10 Burning Questions We Have After Watching 3 Body Problem

10 Burning Questions We Have After Watching 3 Body Problem

Netflix’s 3 Body Problem, an adaptation of Liu Cixin’s sci-fi novel, arrived last week. Now that there’s been time to watch all eight episodes, it’s time to talk spoilers—and all the questions we still had after the final credits.

While the streamer has yet to confirm more seasons to adapt the rest of Liu’s Remembrance of Earth’s Past trilogy—a goal series creators David Benioff, D.B. Weiss, and Alexander Woo are hoping to accomplish—there are definitely some elements in season one that could use more exploring, and that point the way to future plot lines. The big one is, of course, that massive threat steadily making its way toward Earth, which is certainly something additional episodes will need to address. But what about…

Why does the theme song sound so familiar?

Yu Guming as Yang Weining and Zine Tseng as young Ye Wenjie.

If the somber piano notes that drive 3 Body Problem’s title music—you can hear a longer version in episode one, then a shorter version plays throughout the rest of the series—remind you of something, it’s probably Westworld. Both shows feature the work of composer Ramin Djawadi, so it might just be coincidental that he drew upon similar sounds for different dystopian sci-fi storylines. But the prolific Djawadi also did the theme for Game of Thrones, which came back around for prequel series House of the Dragon—so he’s no stranger to repeating himself if the situation calls for it.

But with thatone out of the way, let’s get round to some questions about the events of the show it self. Consider yourself warned…

What’s Tatiana seeing through her helmet?

Marlo Kelly as Tatiana with Eiza González as Auggie.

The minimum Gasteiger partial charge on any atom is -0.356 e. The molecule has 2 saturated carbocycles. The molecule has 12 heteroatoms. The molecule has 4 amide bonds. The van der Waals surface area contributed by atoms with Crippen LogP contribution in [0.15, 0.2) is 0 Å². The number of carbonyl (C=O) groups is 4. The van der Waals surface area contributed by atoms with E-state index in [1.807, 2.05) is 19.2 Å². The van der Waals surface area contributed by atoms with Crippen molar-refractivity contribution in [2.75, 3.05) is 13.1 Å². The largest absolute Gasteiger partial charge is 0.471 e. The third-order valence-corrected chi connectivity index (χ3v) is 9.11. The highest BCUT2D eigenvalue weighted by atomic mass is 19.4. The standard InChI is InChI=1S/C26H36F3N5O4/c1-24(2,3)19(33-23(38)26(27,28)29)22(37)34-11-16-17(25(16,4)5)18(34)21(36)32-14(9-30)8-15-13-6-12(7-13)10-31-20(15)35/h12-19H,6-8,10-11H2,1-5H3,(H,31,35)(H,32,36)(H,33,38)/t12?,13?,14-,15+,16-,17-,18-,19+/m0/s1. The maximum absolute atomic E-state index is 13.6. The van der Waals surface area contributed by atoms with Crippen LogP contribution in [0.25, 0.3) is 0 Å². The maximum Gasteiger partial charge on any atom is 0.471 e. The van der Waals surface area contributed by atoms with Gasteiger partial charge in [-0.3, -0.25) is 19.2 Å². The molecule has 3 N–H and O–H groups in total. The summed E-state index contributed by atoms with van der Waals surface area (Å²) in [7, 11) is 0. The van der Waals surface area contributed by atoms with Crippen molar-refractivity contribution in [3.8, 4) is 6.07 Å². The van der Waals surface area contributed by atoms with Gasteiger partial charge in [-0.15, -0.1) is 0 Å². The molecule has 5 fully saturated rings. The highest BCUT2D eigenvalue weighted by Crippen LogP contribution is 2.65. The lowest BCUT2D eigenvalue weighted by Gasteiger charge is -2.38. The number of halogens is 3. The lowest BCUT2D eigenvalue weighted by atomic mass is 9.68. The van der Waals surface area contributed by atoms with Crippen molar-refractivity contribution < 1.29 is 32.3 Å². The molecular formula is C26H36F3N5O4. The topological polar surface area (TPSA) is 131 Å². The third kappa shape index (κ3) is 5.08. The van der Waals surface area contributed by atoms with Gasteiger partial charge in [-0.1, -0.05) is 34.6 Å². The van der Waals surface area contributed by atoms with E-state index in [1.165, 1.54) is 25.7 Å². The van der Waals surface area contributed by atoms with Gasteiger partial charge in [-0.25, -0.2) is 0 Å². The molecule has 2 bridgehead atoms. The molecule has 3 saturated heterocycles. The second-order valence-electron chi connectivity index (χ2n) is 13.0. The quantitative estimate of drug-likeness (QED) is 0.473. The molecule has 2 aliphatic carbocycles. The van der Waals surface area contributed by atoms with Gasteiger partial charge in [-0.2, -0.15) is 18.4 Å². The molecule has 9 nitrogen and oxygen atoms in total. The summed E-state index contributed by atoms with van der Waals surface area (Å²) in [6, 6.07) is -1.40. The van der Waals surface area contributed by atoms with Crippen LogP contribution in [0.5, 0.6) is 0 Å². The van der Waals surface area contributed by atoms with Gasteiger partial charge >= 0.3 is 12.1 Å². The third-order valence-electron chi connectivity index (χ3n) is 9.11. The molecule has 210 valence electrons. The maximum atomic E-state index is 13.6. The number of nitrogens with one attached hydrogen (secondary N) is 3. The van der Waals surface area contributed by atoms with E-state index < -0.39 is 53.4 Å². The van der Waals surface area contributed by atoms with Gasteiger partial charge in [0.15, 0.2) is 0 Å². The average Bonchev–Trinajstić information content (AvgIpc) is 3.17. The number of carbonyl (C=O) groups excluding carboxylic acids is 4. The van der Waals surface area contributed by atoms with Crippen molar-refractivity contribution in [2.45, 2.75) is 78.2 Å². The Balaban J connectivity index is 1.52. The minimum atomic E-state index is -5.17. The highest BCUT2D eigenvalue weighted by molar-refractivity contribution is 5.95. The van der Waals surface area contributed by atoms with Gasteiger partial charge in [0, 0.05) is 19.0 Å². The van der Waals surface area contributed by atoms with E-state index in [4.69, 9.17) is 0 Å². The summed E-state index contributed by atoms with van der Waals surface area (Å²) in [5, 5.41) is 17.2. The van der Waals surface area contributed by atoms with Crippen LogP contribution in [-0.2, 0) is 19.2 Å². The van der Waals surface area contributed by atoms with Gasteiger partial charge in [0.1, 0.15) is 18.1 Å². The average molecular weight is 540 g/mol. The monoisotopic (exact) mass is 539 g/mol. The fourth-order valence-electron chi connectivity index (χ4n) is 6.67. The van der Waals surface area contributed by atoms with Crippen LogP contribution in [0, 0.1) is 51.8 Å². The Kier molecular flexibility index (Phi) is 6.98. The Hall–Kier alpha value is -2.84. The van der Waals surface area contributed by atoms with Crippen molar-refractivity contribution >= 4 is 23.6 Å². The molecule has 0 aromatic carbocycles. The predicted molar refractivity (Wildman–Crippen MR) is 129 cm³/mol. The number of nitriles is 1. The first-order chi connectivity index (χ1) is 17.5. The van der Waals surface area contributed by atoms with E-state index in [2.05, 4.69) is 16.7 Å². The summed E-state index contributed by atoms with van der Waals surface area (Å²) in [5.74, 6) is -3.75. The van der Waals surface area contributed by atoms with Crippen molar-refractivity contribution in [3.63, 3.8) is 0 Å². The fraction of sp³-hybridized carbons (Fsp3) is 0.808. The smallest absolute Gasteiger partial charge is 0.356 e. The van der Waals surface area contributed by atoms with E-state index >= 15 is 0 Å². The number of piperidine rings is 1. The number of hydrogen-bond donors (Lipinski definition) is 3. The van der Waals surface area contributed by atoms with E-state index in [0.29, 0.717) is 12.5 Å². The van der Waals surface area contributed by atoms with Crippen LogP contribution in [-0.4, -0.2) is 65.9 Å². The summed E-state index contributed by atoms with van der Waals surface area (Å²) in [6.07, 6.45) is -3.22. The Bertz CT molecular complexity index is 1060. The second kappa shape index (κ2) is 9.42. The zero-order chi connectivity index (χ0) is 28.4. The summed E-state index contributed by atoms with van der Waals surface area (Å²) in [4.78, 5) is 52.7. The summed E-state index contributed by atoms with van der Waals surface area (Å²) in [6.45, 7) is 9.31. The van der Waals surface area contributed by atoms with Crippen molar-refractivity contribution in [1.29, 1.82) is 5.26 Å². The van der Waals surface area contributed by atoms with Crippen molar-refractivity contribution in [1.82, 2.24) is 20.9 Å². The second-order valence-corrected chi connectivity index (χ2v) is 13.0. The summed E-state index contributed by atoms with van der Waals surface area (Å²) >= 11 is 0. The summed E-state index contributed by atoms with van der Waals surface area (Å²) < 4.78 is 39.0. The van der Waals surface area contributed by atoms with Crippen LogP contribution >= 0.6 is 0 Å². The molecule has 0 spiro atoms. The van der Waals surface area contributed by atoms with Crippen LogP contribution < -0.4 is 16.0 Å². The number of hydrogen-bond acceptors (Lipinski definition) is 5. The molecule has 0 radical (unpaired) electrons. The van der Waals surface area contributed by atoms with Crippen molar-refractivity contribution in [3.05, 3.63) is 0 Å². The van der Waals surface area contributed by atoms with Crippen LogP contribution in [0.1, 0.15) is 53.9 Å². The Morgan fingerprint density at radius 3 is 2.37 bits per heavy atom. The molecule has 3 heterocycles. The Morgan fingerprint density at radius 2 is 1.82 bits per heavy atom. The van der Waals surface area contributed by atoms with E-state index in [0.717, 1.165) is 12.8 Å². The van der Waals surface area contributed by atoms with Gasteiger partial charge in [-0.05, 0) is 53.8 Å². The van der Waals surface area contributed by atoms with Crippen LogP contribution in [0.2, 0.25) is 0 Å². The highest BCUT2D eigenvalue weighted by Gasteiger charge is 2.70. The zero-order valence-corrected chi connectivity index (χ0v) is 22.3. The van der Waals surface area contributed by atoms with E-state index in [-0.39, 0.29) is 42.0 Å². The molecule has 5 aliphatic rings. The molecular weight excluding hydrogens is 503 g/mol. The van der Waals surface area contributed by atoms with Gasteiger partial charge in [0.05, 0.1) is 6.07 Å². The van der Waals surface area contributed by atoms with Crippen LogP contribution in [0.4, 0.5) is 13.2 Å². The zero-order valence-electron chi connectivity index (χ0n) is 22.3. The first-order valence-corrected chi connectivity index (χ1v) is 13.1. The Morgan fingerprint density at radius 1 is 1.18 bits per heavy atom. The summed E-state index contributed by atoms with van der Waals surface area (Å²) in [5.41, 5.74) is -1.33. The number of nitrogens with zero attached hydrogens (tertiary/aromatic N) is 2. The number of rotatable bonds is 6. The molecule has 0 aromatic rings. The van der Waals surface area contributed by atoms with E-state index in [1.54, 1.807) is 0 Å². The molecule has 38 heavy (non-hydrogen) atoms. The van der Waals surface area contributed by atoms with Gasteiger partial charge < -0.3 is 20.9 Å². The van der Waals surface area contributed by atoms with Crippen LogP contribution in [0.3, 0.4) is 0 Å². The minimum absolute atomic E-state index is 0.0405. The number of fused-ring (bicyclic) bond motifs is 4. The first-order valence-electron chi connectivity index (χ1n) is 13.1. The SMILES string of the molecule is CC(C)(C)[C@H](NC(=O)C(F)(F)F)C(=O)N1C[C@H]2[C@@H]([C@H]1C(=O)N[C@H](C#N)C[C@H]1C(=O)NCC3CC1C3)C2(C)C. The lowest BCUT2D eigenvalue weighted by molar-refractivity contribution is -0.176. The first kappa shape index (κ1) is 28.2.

The mysterious Tatiana (Marlo Kelly) is already working for the San-Ti—the not-exactly-friendly aliens intent on claiming Earth as their new home—when we first meet her in episode one; she materializes outside of the bar where the Oxford Five are meeting after Vera’s (Vedette Lim) funeral, and advises Auggie (Eiza González) to shut down her lab or suffer the consequences. Then, she’s lurking in the cemetery when Clarence Shi (Benedict Wong) is visiting his wife’s grave. She’s far less innocuous elsewhere, brutally murdering Jack (John Bradley), trying to assassinate Jin (Jess Hong), and making sure Wenjie (Rosalind Chao) expires when the moment is right. So… why do the San-Ti need to hook her up with one of their snazzy gold helmets?

Earlier in the series we see Jin and Jack using the helmets to play a VR game that’s revealed to be a way for the San-Ti to study them—and try and recruit them to their cause. But the aliens already know everything about Tatiana, and they’ve already reached out to her using her TV. Is “Our Lord,” as she and other fanatics refer to the aliens, using the helmet in some other way, to train or communicate with her on a higher level? We’re not privy to what Tatiana is seeing when she dons her otherworldly headgear, but her expression is positively beatific.

Where is Will’s brain?

Alex Sharp as Will.

After being diagnosed with terminal cancer, Will (Alex Sharp) rents a peaceful beachside cottage to live out his remaining months. But it turns out Will has more longevity ahead once the Staircase Project comes calling. He agrees to donate his disembodied (but still-living) brain to science; it’ll be the main attraction aboard a recon probe that aims to intercept the San-Ti’s fleet earthbound ships. All goes according to plan until the probe malfunctions and veers off its carefully plotted trajectory, sending Will’s brain to wander endlessly through space. It’s devastating… but maybe it’s also preferable to being experimented on by aliens?

Will Wade’s hibernation scheme work?

Liam Cunningham as Wade, Eiza González as Auggie, Jess Hong as Jin, and Benedict Wong as Clarence.

We know that Wade (Liam Cunningham) is a control freak, but we don’t realize just how intense that urge is until he announces his plan to put himself into hibernation so he can continue to manage Earth’s response to the San-Ti over the 400 years it’ll take them to arrive. “I’m going to wake up every year for a week, fix the fuckups, visit Mum, hire people, fire people, go to Wimbledon, then go back under,” he declares. “Someone has to be here to welcome [the San-Ti] when they arrive, and someone has to keep the plan on track.”